But this isn’t a war between generations. I don’t think that “20-year olds these days” are ruining travel. Far from it. I think all 20-year olds throughout linear time have ruined travel. Twenty-somethings are fundamentally terrible at travel for the same reason that travel is so great when you’re young: nothing really matters.
Nothing really matters in your 20s.
When you’re young, something dire has to happen to you, just to make an impression. That’s just the way we’re wired.
Talk to any diehard traveler in their 20s and they’ll look at you with pity as you confess that, no, you’ve never been mugged. Watch as they explain with wisdom beyond their years how you’re not “really living” if you don’t get robbed at least once, or “drink enough mezcal to hop an enclosure and taunt a bull.” It’s always the same story.
It’s why I hate burning man so much.
Sure, those are two pretty unique experiences (please don’t do that last one), but why is it that 20-somethings seem to embrace the sour side of travel just to have a great story, without even trying to cushion the blow? It’s confusing, even though I was exactly that kind of traveler just a few years ago.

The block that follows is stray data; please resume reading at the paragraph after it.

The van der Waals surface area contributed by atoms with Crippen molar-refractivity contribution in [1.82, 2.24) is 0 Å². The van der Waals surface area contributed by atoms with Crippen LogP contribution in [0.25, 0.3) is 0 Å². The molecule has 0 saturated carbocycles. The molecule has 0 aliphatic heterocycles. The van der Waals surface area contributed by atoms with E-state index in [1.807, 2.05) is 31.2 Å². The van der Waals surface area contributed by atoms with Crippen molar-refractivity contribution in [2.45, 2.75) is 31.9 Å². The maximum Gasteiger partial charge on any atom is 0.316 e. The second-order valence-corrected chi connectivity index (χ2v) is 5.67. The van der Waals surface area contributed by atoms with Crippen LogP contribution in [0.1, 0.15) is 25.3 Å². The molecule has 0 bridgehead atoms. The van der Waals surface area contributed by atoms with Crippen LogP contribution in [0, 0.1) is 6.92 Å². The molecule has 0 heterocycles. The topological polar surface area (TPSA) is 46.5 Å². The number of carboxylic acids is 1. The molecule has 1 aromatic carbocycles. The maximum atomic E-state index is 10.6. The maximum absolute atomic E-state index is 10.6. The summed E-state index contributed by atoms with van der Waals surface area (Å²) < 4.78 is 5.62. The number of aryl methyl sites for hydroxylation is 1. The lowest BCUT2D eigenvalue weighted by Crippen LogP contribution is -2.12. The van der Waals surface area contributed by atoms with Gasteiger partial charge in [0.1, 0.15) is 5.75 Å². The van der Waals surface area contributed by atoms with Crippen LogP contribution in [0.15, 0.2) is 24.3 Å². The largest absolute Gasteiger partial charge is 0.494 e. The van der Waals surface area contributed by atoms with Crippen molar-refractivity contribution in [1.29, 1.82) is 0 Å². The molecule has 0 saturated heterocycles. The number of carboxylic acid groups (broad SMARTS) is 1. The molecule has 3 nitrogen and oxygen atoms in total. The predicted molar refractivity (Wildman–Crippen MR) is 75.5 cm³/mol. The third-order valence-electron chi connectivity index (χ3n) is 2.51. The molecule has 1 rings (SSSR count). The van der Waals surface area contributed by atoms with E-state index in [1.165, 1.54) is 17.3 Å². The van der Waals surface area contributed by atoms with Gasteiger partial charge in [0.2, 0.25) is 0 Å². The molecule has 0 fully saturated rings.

And so, here I find myself: 33 years old, with 10+ years of adventure travel — and the scars to prove it — torn between worlds.
On one hand, I have the Dionysian frivolity of my 20s, on the other…well, I’m not exactly sure yet.
What does travel look like now that I’ve crossed the Rubicon into…middle age? Is it all bus tours and museums from here on? Should I buy some cargo shorts and just throw in the towel?
Can travel be transformative without almost killing you?
Absolutely. In fact, I believe that travel, like most things in life, only gets better with practice.